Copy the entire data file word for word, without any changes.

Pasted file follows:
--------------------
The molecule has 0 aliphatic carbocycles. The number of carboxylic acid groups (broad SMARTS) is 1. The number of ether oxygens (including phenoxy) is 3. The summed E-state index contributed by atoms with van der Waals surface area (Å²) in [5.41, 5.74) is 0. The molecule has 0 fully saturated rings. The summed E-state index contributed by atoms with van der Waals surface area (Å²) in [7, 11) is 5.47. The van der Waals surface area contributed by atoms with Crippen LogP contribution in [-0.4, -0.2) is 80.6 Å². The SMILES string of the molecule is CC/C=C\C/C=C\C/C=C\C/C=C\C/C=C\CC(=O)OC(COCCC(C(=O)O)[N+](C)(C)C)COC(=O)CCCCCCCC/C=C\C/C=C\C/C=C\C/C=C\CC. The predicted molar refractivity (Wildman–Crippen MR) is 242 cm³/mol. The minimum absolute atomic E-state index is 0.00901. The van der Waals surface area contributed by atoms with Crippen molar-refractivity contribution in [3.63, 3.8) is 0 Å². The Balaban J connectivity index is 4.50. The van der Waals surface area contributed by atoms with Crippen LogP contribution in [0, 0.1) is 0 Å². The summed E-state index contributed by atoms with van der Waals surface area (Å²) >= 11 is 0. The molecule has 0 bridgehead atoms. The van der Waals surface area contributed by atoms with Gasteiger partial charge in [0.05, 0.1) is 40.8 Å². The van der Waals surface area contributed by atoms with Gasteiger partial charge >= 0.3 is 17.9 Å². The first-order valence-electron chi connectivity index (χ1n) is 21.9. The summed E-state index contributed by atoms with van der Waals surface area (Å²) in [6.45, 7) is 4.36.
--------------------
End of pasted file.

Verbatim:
The molecule has 0 aliphatic carbocycles. The number of carboxylic acid groups (broad SMARTS) is 1. The number of ether oxygens (including phenoxy) is 3. The summed E-state index contributed by atoms with van der Waals surface area (Å²) in [5.41, 5.74) is 0. The molecule has 0 fully saturated rings. The summed E-state index contributed by atoms with van der Waals surface area (Å²) in [7, 11) is 5.47. The van der Waals surface area contributed by atoms with Crippen LogP contribution in [-0.4, -0.2) is 80.6 Å². The SMILES string of the molecule is CC/C=C\C/C=C\C/C=C\C/C=C\C/C=C\CC(=O)OC(COCCC(C(=O)O)[N+](C)(C)C)COC(=O)CCCCCCCC/C=C\C/C=C\C/C=C\C/C=C\CC. The predicted molar refractivity (Wildman–Crippen MR) is 242 cm³/mol. The minimum absolute atomic E-state index is 0.00901. The van der Waals surface area contributed by atoms with Crippen molar-refractivity contribution in [3.63, 3.8) is 0 Å². The Balaban J connectivity index is 4.50. The van der Waals surface area contributed by atoms with Crippen LogP contribution in [0, 0.1) is 0 Å². The summed E-state index contributed by atoms with van der Waals surface area (Å²) >= 11 is 0. The molecule has 0 bridgehead atoms. The van der Waals surface area contributed by atoms with Gasteiger partial charge in [0.05, 0.1) is 40.8 Å². The van der Waals surface area contributed by atoms with Gasteiger partial charge >= 0.3 is 17.9 Å². The first-order valence-electron chi connectivity index (χ1n) is 21.9. The summed E-state index contributed by atoms with van der Waals surface area (Å²) in [6.45, 7) is 4.36.